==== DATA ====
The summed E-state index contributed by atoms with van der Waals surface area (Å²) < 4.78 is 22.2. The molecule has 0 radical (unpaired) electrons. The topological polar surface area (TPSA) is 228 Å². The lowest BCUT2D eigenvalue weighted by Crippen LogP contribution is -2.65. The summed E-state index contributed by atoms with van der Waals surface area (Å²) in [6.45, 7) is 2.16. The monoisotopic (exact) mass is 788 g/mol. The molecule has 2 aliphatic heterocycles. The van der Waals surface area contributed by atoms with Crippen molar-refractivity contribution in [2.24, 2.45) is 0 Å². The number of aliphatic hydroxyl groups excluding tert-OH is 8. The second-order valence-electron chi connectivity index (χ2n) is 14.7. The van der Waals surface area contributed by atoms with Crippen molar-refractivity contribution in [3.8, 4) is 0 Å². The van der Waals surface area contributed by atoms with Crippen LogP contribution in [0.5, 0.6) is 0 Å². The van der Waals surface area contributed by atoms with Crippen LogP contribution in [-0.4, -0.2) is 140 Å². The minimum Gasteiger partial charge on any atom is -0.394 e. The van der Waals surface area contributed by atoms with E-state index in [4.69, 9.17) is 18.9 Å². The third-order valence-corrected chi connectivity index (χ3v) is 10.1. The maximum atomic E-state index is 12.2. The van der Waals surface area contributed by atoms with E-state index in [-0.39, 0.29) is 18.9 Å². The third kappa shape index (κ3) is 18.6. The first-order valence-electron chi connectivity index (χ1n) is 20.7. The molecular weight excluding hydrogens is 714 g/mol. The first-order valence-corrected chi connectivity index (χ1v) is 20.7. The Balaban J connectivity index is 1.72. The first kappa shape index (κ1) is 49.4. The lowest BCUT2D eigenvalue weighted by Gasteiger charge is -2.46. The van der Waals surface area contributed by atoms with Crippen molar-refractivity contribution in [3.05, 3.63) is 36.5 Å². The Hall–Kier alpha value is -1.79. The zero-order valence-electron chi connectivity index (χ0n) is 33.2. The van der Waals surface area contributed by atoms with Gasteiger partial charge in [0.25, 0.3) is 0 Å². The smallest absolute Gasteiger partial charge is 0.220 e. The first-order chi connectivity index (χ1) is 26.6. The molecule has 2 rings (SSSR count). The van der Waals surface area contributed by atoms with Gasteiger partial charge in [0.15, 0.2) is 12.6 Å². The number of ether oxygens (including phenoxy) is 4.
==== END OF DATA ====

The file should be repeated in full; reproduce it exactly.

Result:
The summed E-state index contributed by atoms with van der Waals surface area (Å²) < 4.78 is 22.2. The molecule has 0 radical (unpaired) electrons. The topological polar surface area (TPSA) is 228 Å². The lowest BCUT2D eigenvalue weighted by Crippen LogP contribution is -2.65. The summed E-state index contributed by atoms with van der Waals surface area (Å²) in [6.45, 7) is 2.16. The monoisotopic (exact) mass is 788 g/mol. The molecule has 2 aliphatic heterocycles. The van der Waals surface area contributed by atoms with Crippen molar-refractivity contribution in [2.24, 2.45) is 0 Å². The number of aliphatic hydroxyl groups excluding tert-OH is 8. The second-order valence-electron chi connectivity index (χ2n) is 14.7. The van der Waals surface area contributed by atoms with Crippen molar-refractivity contribution in [3.8, 4) is 0 Å². The van der Waals surface area contributed by atoms with Crippen LogP contribution in [0.5, 0.6) is 0 Å². The van der Waals surface area contributed by atoms with Crippen LogP contribution in [-0.4, -0.2) is 140 Å². The minimum Gasteiger partial charge on any atom is -0.394 e. The van der Waals surface area contributed by atoms with E-state index in [4.69, 9.17) is 18.9 Å². The third-order valence-corrected chi connectivity index (χ3v) is 10.1. The maximum atomic E-state index is 12.2. The van der Waals surface area contributed by atoms with E-state index in [-0.39, 0.29) is 18.9 Å². The third kappa shape index (κ3) is 18.6. The first-order valence-electron chi connectivity index (χ1n) is 20.7. The molecular weight excluding hydrogens is 714 g/mol. The first-order valence-corrected chi connectivity index (χ1v) is 20.7. The Balaban J connectivity index is 1.72. The first kappa shape index (κ1) is 49.4. The lowest BCUT2D eigenvalue weighted by Gasteiger charge is -2.46. The van der Waals surface area contributed by atoms with Crippen molar-refractivity contribution in [3.05, 3.63) is 36.5 Å². The Hall–Kier alpha value is -1.79. The zero-order valence-electron chi connectivity index (χ0n) is 33.2. The van der Waals surface area contributed by atoms with Gasteiger partial charge in [0.25, 0.3) is 0 Å². The smallest absolute Gasteiger partial charge is 0.220 e. The first-order chi connectivity index (χ1) is 26.6. The molecule has 2 rings (SSSR count). The van der Waals surface area contributed by atoms with Gasteiger partial charge in [0.15, 0.2) is 12.6 Å². The number of ether oxygens (including phenoxy) is 4.